Second, there are all sorts of other considerations. Collies, Irish Setters, an Newfoundlands are going to need a lot of brushing their long coats, and hair will get everywhere. Poodles and Bichons will need clipping/grooming. Labs, Goldens, Boxers, Irish Setters, are all very energetic dogs and will need a lot of exercise. Goldens 'grow up' slow and seem to stay in a puppy stage longer than most, which can be a pain. Newfoundlands are BIG, tend to drool a lot, and die younger than most dogs. Beagles tend to be very vocal and if they smell something interesting they get distracted by it very easily. Boston Terriers with their squished almost no-muzzle faces can have breathing problems, snore, etc.

Not saying these aren't great dogs, but be very aware when you get a dog what you are getting into.

FURTHER...dogs aren't like boxes of cereal. There is a huge difference with a given dog breed, and the biggest place you find those differences is temperament/personality. Breeder A may be breeding Labs to be very laid back and great with kids. Breeder B may be breeding Labs to be the best duck hunting dogs, or the best drug sniffing dogs, or whatever. These dogs could end up very different!

But there are some counters to this. Dogs tend to have temperaments and personalities very similar to the parents. So if getting a child friendly dog is your main goal, find a breeder whose dogs get along great with kids and spend less time worrying about a specific breed.

Another angle is to look at adult dogs from rescue operations where they don't have a shelter but instead foster dogs out. The person who is fostering the dog will know a lot about it. If you get a dog from a home where the fostering family has young kids and the dog gets along great then you are setting yourself up for success.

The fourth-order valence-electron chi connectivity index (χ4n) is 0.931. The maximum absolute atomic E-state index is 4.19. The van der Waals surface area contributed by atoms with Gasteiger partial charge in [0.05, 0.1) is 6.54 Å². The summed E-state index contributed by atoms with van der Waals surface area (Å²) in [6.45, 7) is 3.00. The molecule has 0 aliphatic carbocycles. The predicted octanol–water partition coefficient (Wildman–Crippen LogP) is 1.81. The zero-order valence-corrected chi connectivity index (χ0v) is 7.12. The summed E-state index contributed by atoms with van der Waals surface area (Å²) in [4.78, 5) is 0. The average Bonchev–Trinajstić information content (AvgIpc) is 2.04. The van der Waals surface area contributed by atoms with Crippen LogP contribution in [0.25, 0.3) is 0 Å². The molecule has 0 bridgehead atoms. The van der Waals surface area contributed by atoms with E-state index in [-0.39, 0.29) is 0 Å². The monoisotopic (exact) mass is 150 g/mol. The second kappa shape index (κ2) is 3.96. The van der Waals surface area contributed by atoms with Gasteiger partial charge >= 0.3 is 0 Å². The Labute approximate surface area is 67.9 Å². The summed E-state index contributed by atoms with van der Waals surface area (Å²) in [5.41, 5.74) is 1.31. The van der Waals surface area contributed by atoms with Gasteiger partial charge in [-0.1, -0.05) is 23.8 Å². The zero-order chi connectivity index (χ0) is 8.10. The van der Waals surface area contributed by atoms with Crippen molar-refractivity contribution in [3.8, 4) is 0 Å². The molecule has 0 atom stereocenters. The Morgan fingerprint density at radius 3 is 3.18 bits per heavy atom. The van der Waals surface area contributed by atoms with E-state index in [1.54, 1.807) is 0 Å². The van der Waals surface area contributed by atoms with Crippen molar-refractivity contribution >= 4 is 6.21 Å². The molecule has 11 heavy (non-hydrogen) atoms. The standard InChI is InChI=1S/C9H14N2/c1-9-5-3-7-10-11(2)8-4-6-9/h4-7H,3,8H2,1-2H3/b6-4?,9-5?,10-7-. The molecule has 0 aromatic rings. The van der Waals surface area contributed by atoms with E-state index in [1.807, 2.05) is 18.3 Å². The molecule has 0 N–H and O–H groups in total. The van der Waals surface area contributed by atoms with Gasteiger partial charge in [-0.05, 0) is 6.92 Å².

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Are you set on getting a purebred dog? If not, you would probably look for a nice, calm, gentle adult dog in some of the shelters around you. I would suggest you stay away from puppies of any breed, as you obviously will be busy enough with your new son. Of course, how much time you have to exercise your dog is also a huge consideration. If you really want a purebred dog, here are some good breeds: If you have time to play with, train, and run your dog - a LOT of time - I'd suggest a Collie, German Shepherd, Golden Retriever, Irish Setter, English Setter, or English Coker Spaniel. If you really don't have the time to exercise and train a highly energetic dog, you might be better off getting a Boxer, Miniature Schnauzer, Bulldog, or, my favorite, a retired racing Greyhound. Greyhounds are very laid back, and not hyper at all. Those are the breeds I would consider. As I said before, puppies are not recommended at all since you'll be so busy, but if you're set on one, make sure it's healthy, and from a good breeder. Or just go with a dog from a shelter. I hope it all works out!